Abdalla Salem el-Badri

SECRETARY GENERAL OF OPEC

Nigeria 2015  I  Energy  I  Leader

BIOGRAPHY Born in 1940 he is a citizen of Libya. He graduated cum laude from Florida Southern College in 1975 with a B.S. in accounting and he served as the Libyan Minister for Oil from 1990. In 2000, he moved to become Under-Secretary for Services, then in 2002 he became Deputy Prime Minister. From 2002 to 2004, he served as Minister for Management.

LOOKING TO 2035, THE INDUSTRY’S COMBINED INVESTMENT REQUIREMENTS IN THE UPSTREAM, MIDSTREAM AND DOWNSTREAM ARE ESTIMATED TO BE SOMEWHERE IN THE RANGE OF $6 TO $7 TRILLION.

What are your main priorities for OPEC?

As always, our focus is on market stability. This is in order to secure an efficient, economic and regular supply of petroleum to consumers, a steady income to producers and a fair return on capital for those investing in the petroleum industry. Stability benefits all stakeholders. As for challenges, the main one in the short-term remains the global economy. There is a particular focus on the Euro-zone, which continues to struggle with such issues as sovereign debt, the banking crisis and high unemployment. 



In OPEC’s most recent World Oil Outlook, world energy demand in 2035 is expected to be more than 50% higher. What is OPEC doing to face this challenge?
Let me say here that there are more than enough energy resources to meet this demand growth. From OPEC’s perspective, our investments in the oil sector are of course focused on the medium-term. OPEC’s latest list of upstream projects shows Member Countries undertaking or planning about 116 projects during the 2012–2016 period. This corresponds to estimated investments of about $270 billion.

 

Given current assumptions and projections in OPEC’s Reference Case from its World Oil Outlook, as well as natural decline rates in existing fields, it is estimated that total OPEC liquids capacity will rise by 5 million bbl/d over the period 2012–2016. Thus, OPEC’s spare capacity is set to stay at healthy levels. What this highlights is that OPEC’s Member Countries continually strive to make sure that the market is well supplied and that there are comfortable levels of spare capacity; today, tomorrow and in the future. Looking to 2035, the industry’s combined investment requirements in the upstream, midstream and downstream are estimated to be somewhere in the range of $6 to $7 trillion.



OPEC celebrates its 55th Anniversary, a proud milestone for any institution. How have the challenges facing OPEC changed over the years?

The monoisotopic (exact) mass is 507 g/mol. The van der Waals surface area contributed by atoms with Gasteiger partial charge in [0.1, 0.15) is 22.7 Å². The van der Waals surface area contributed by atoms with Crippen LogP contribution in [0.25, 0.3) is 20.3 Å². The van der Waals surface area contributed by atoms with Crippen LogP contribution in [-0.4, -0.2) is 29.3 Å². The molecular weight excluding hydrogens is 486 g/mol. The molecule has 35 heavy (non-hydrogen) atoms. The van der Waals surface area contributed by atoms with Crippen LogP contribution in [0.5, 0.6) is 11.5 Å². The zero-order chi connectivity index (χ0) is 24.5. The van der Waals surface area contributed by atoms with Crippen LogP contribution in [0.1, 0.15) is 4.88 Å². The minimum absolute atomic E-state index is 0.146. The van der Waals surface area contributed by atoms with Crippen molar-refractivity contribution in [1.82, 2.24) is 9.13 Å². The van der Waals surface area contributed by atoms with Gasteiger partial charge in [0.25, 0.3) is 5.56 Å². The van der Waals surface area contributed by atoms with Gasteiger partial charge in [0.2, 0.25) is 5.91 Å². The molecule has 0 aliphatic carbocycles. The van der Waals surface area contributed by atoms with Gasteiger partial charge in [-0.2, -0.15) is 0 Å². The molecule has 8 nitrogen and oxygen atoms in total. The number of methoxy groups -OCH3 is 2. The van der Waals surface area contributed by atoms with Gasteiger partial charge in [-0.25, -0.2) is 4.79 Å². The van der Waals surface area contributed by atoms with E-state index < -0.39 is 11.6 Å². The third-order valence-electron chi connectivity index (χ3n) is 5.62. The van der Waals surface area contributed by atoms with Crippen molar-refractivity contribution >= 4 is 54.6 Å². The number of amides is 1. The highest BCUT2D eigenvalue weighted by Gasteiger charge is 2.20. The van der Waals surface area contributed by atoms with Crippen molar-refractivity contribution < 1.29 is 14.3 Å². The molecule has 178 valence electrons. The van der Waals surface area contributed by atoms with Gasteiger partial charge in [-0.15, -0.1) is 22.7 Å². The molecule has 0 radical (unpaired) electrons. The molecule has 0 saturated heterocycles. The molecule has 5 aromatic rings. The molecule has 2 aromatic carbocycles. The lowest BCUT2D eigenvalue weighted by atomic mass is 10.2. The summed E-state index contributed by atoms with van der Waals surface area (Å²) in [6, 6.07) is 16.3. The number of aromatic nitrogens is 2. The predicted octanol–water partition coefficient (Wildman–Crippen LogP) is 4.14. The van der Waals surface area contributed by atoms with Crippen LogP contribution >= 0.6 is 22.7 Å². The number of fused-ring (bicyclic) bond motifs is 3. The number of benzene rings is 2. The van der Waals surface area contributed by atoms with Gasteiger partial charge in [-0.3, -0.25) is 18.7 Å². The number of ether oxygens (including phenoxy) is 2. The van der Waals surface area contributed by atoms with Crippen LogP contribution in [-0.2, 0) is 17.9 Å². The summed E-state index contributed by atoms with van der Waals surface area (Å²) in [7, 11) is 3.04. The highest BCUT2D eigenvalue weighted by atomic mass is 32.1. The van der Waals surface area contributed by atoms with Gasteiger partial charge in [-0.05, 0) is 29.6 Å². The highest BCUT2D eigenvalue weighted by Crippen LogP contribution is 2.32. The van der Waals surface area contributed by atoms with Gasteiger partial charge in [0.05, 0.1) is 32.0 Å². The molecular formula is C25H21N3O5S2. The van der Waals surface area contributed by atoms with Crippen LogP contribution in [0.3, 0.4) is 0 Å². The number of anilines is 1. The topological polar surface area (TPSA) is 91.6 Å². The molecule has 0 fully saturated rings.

This is an interesting question. In terms of our overall goal I would have to say ‘no’. Market stability remains central to everything we do. However, it is clear that some of the challenges we face today were not around, or were perhaps not viewed as important, back in 1960. Allow me to give you a couple of examples.


Fifty years or so ago, we were not talking about the link between price volatility and excessive speculation. However, it is one of the biggest challenges facing the oil industry today. Speculative investment flows can distort the price of crude. We cannot avoid speculation and volatility altogether. However, it is essential we look to mitigate extreme volatility and excessive speculation. These are detrimental.


And of course, back when OPEC began the issue of the environment was not viewed as central to the energy industry. Of course we can say it should have been, but this is only with hindsight. Today, the environment is very much to the fore in all of the industry’s activities. With fossil fuels expected to dominate the energy mix for the foreseeable future, it is important we look to technologies that help our industry continue its exploration, production and refining activities in cleaner, more efficient ways.

 

What would be the legacy of your administration?
The last six years have been a remarkable time for me, and for OPEC. Back when my tenure began in 2007, who could have predicted the global financial crisis and subsequent economic downturn, the huge price swings in 2008 and last year’s events in parts of North Africa and the Middle East, including the enormous changes we have seen in my own country Libya.


Together with the support of my staff, I hope I have been a steady hand at the tiller in guiding the Organization through these often choppy waters. Here, I should also highlight the importance of the help and backing of the other bodies of the Organization – the Ministerial Conference, the Board of Governors and the Economic Commission Board. Their decisions, their inputs and their guidance are essential to the effective and efficient running of the Organization.


As for a legacy – that is not for me to say. But I do feel we are stronger today, than we were back in 2007. And I am confident that OPEC will continue to go from strength-to-strength in the years ahead.